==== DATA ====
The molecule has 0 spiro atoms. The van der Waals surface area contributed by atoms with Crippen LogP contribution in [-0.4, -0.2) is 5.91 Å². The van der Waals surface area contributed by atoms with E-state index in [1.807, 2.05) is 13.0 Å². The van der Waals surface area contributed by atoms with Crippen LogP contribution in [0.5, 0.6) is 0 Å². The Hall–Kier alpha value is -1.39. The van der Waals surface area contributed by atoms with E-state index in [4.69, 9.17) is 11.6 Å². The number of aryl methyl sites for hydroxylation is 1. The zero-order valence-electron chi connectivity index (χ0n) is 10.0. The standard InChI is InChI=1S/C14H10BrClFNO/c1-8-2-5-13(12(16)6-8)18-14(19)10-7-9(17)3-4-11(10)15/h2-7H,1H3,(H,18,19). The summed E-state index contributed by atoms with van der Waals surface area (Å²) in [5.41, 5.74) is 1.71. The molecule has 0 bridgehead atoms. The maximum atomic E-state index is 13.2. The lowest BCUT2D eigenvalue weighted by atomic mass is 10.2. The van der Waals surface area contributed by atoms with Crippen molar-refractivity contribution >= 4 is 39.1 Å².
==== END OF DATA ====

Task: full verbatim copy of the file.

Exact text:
The molecule has 0 spiro atoms. The van der Waals surface area contributed by atoms with Crippen LogP contribution in [-0.4, -0.2) is 5.91 Å². The van der Waals surface area contributed by atoms with E-state index in [1.807, 2.05) is 13.0 Å². The van der Waals surface area contributed by atoms with Crippen LogP contribution in [0.5, 0.6) is 0 Å². The Hall–Kier alpha value is -1.39. The van der Waals surface area contributed by atoms with E-state index in [4.69, 9.17) is 11.6 Å². The number of aryl methyl sites for hydroxylation is 1. The zero-order valence-electron chi connectivity index (χ0n) is 10.0. The standard InChI is InChI=1S/C14H10BrClFNO/c1-8-2-5-13(12(16)6-8)18-14(19)10-7-9(17)3-4-11(10)15/h2-7H,1H3,(H,18,19). The summed E-state index contributed by atoms with van der Waals surface area (Å²) in [5.41, 5.74) is 1.71. The molecule has 0 bridgehead atoms. The maximum atomic E-state index is 13.2. The lowest BCUT2D eigenvalue weighted by atomic mass is 10.2. The van der Waals surface area contributed by atoms with Crippen molar-refractivity contribution >= 4 is 39.1 Å².